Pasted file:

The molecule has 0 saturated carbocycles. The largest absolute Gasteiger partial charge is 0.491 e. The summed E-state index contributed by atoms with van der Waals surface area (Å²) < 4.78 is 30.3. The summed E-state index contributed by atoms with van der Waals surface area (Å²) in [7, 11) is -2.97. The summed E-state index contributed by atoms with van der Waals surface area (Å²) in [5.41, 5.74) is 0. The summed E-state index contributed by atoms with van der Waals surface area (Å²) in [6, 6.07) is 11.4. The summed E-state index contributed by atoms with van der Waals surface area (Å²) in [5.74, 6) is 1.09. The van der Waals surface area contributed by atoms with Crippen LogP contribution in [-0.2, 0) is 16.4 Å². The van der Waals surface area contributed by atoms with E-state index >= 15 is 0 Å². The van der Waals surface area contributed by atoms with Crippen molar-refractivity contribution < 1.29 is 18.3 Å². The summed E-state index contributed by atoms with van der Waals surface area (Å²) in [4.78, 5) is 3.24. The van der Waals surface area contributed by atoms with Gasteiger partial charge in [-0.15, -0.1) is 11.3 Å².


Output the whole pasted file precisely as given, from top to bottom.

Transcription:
The molecule has 0 saturated carbocycles. The largest absolute Gasteiger partial charge is 0.491 e. The summed E-state index contributed by atoms with van der Waals surface area (Å²) < 4.78 is 30.3. The summed E-state index contributed by atoms with van der Waals surface area (Å²) in [7, 11) is -2.97. The summed E-state index contributed by atoms with van der Waals surface area (Å²) in [5.41, 5.74) is 0. The summed E-state index contributed by atoms with van der Waals surface area (Å²) in [6, 6.07) is 11.4. The summed E-state index contributed by atoms with van der Waals surface area (Å²) in [5.74, 6) is 1.09. The van der Waals surface area contributed by atoms with Crippen LogP contribution in [-0.2, 0) is 16.4 Å². The van der Waals surface area contributed by atoms with E-state index >= 15 is 0 Å². The van der Waals surface area contributed by atoms with Crippen molar-refractivity contribution < 1.29 is 18.3 Å². The summed E-state index contributed by atoms with van der Waals surface area (Å²) in [4.78, 5) is 3.24. The van der Waals surface area contributed by atoms with Gasteiger partial charge in [-0.15, -0.1) is 11.3 Å².